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The Mysterious Mysteries of the Horse Show Office Unveiled…

Filed under: Blog Post,Featured |     

Blog by: Kory Kumar

The horse show office is a very mystical place! It is the single most visited location on the entire show grounds and it is thought to hold all the hidden secrets to the ins and outs of an event. At some point, EVERY single exhibitor spends time in the show office while at a horse show. The show office atmosphere is a mix of excitement, fear, exhilaration, anxiety, and hope. The air within those walls almost crackles! My goal today is to break down the mystery and help my fellow exhibitors navigate the show office waters.

Mystery #1: Why do I need to have a copy of my horse’s registration papers and my current membership card? Don’t you know me?

There are 3 basic reasons why you must provide your horse’s registration papers and your current membership cards every time you enter a show.

1. It is a national breed organization rule, printed in the most current rule book.

2. It is generally a printed show rule, which is in the disclaimer that you sign, saying you have read and accepted.

3. The show secretary likely works with many different breed organization, and in fact is responsible for thousands of exhibitors each horse show season and millions of individual class placings each year. If she had to call the breed organization and look up the registration papers and membership cards for every exhibitor, can you imagine the ripple effect it could have on the flow and movement of the entire horse show?

Mystery #2: Why are pre-entries important to the show secretary? Are you really going to charge me a fee for not pre-entering?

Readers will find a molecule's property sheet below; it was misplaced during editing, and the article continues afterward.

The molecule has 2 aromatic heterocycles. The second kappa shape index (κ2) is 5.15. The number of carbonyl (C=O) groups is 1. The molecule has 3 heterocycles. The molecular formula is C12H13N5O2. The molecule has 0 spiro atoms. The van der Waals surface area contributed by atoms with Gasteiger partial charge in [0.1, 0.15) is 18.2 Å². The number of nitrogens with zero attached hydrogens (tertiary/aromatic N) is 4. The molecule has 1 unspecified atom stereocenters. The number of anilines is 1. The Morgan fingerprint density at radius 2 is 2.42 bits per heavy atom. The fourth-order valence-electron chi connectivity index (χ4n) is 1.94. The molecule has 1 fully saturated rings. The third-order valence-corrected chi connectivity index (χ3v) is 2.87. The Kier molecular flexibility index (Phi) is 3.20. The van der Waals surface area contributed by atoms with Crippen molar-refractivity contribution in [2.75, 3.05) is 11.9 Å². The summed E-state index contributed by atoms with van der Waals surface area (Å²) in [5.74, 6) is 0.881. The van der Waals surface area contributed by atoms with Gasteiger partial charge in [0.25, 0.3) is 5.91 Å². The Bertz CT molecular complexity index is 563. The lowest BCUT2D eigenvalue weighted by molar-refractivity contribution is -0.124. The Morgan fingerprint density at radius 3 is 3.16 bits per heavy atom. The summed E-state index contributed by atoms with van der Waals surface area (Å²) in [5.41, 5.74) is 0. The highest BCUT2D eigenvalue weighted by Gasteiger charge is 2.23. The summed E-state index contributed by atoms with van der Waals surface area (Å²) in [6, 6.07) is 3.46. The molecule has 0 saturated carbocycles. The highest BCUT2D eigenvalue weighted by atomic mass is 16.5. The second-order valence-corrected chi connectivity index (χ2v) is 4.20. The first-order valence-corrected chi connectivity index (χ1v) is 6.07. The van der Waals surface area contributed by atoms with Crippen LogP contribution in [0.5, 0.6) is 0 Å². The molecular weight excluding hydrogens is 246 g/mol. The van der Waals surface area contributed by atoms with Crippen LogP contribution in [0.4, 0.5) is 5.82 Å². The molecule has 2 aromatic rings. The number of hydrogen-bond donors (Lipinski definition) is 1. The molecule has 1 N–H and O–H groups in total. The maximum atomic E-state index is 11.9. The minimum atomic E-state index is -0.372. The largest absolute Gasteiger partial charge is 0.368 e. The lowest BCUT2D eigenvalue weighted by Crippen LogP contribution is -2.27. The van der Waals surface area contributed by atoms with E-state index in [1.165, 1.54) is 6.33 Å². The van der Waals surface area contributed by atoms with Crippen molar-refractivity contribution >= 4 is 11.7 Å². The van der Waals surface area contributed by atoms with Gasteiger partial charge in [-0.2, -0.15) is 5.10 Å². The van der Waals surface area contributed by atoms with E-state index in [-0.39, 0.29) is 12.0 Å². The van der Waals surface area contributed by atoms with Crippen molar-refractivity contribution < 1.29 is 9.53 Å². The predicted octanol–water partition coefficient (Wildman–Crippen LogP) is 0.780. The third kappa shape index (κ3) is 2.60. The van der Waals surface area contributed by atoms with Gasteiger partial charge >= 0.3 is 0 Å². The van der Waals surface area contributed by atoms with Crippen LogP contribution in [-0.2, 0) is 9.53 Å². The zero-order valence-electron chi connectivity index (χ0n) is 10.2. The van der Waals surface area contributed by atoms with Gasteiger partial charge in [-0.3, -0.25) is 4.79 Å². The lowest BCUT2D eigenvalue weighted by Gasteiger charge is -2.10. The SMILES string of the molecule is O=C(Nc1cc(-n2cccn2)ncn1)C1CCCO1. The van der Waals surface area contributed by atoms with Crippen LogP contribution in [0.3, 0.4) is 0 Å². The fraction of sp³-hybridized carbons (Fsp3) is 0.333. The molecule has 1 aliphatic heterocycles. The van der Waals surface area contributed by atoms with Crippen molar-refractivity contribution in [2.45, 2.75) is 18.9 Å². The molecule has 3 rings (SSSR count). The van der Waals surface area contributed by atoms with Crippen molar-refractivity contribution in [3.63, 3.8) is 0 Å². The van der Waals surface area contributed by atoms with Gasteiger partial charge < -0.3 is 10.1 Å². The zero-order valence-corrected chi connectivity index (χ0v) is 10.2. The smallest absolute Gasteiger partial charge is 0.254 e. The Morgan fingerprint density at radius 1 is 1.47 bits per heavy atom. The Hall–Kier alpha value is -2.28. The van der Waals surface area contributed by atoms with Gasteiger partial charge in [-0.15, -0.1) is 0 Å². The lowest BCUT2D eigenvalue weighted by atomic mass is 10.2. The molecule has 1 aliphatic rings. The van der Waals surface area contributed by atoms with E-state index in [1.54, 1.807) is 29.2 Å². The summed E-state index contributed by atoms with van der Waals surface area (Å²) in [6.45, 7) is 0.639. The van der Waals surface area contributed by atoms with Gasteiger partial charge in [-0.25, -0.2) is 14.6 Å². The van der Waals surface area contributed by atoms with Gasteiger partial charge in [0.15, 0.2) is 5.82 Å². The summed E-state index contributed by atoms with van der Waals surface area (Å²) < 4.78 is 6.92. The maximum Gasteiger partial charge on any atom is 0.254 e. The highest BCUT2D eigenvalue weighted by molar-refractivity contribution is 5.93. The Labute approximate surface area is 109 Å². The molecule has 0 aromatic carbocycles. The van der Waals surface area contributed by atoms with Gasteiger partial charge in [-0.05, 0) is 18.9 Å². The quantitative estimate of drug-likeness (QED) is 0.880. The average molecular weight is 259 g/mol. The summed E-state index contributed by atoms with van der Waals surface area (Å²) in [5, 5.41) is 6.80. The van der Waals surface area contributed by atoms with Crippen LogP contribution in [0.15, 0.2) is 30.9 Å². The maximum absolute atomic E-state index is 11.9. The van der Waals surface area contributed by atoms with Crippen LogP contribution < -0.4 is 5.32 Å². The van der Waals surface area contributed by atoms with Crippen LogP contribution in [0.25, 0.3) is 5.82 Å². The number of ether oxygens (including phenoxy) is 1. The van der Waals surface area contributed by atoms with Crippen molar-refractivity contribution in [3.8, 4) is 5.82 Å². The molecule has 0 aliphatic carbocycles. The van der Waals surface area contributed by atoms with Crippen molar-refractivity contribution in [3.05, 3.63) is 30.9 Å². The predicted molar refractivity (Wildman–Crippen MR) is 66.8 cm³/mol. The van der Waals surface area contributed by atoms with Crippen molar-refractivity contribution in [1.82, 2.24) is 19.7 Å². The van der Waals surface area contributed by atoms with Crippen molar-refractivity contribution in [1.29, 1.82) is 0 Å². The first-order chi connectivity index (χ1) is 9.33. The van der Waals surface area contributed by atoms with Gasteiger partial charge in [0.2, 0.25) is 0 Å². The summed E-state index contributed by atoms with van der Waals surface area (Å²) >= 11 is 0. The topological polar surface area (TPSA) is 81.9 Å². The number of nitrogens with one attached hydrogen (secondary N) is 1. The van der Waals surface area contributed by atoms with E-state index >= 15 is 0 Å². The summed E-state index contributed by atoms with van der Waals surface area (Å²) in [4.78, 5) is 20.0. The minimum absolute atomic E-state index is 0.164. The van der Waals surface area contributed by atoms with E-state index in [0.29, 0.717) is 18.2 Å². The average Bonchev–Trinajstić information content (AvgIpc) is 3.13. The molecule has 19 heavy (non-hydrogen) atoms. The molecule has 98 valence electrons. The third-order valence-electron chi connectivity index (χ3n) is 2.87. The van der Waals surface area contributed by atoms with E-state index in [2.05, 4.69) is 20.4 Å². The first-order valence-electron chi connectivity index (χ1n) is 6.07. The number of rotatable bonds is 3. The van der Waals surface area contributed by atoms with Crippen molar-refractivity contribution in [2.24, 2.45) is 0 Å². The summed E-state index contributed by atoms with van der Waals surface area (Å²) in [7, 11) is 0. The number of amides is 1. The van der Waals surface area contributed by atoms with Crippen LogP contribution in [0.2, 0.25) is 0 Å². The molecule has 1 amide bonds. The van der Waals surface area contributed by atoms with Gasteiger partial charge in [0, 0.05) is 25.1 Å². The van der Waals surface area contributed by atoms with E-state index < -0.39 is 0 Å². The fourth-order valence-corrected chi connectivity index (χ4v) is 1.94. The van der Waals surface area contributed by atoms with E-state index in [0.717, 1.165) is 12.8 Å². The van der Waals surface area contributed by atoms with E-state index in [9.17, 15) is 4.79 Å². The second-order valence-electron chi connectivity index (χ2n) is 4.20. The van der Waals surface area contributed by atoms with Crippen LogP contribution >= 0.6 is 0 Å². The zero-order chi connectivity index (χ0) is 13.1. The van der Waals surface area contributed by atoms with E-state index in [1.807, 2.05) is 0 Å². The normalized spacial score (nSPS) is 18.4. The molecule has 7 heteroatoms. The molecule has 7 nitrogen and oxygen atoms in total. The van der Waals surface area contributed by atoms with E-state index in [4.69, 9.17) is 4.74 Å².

There is a single reason for the enforcement of pre-entry deadlines, and it’s not the one you probably think. Pre-entry deadlines allow the show secretary to pre-load the computer software with your individual exhibitor information and class entries. By pre-entering your classes, you’re actually allowing the secretary to work more efficiently while at the show, which, as we all know, is when we need her the most. Very little income is generated by late fees for clubs, just so you know.

Mystery #3: Why can’t the show office tell me when lunch break is, or how long the break is? Why can’t they answer my general questions?

1. The answer to this question will seem strange, but it is the gospel truth. While all of us exhibitors assume that the show secretary MUST know everything, she is actually the person with the least amount of information. The show manager, who is generally a highly mobile person, decides things like breaks. It is entirely likely that the show manager has not made it back to the show secretary to give her the information you are seeking, and that is why she can’t answer your question.

2. The show secretary doesn’t get out of the show office a whole lot. She is entering class results, copying score sheets and updating high point standings, which take all of her time.

3. The show secretary did not create the class list, or the high point criteria, or the rules of the show. If you have an issue, she isn’t the person to have it with.